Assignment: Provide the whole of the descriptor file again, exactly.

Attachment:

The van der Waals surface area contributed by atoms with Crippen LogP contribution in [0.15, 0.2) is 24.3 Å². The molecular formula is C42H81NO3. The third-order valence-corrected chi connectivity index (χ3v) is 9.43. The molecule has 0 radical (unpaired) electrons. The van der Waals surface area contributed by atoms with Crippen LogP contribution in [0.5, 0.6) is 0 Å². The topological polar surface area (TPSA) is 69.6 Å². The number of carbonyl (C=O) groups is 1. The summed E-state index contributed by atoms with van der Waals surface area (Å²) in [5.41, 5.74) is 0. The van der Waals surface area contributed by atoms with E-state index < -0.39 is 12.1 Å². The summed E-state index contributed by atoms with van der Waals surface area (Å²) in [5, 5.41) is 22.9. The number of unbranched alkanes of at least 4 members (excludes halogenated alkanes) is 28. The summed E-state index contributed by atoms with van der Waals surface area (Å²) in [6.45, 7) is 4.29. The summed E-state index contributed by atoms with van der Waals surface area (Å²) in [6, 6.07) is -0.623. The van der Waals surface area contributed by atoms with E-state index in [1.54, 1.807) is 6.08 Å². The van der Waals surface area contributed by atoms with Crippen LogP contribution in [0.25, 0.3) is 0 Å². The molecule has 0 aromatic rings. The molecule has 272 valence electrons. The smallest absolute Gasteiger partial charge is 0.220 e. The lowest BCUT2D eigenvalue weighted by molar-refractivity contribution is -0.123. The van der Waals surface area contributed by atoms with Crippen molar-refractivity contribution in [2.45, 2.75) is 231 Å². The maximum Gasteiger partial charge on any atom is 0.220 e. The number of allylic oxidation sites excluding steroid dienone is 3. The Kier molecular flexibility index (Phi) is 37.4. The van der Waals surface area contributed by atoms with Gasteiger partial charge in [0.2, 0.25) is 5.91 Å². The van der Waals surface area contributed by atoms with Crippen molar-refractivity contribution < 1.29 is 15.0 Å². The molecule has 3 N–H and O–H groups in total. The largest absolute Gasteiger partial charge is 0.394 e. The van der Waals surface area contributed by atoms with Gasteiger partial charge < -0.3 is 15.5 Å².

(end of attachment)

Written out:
The van der Waals surface area contributed by atoms with Crippen LogP contribution in [0.15, 0.2) is 24.3 Å². The molecular formula is C42H81NO3. The third-order valence-corrected chi connectivity index (χ3v) is 9.43. The molecule has 0 radical (unpaired) electrons. The van der Waals surface area contributed by atoms with Crippen LogP contribution in [0.5, 0.6) is 0 Å². The topological polar surface area (TPSA) is 69.6 Å². The number of carbonyl (C=O) groups is 1. The summed E-state index contributed by atoms with van der Waals surface area (Å²) in [5.41, 5.74) is 0. The van der Waals surface area contributed by atoms with E-state index < -0.39 is 12.1 Å². The summed E-state index contributed by atoms with van der Waals surface area (Å²) in [5, 5.41) is 22.9. The number of unbranched alkanes of at least 4 members (excludes halogenated alkanes) is 28. The summed E-state index contributed by atoms with van der Waals surface area (Å²) in [6.45, 7) is 4.29. The summed E-state index contributed by atoms with van der Waals surface area (Å²) in [6, 6.07) is -0.623. The van der Waals surface area contributed by atoms with E-state index in [1.54, 1.807) is 6.08 Å². The van der Waals surface area contributed by atoms with Crippen LogP contribution in [0.25, 0.3) is 0 Å². The molecule has 0 aromatic rings. The molecule has 272 valence electrons. The smallest absolute Gasteiger partial charge is 0.220 e. The lowest BCUT2D eigenvalue weighted by molar-refractivity contribution is -0.123. The van der Waals surface area contributed by atoms with Crippen molar-refractivity contribution in [2.45, 2.75) is 231 Å². The maximum Gasteiger partial charge on any atom is 0.220 e. The number of allylic oxidation sites excluding steroid dienone is 3. The Kier molecular flexibility index (Phi) is 37.4. The van der Waals surface area contributed by atoms with Gasteiger partial charge in [0.2, 0.25) is 5.91 Å². The van der Waals surface area contributed by atoms with Crippen molar-refractivity contribution < 1.29 is 15.0 Å². The molecule has 3 N–H and O–H groups in total. The largest absolute Gasteiger partial charge is 0.394 e. The van der Waals surface area contributed by atoms with Gasteiger partial charge < -0.3 is 15.5 Å².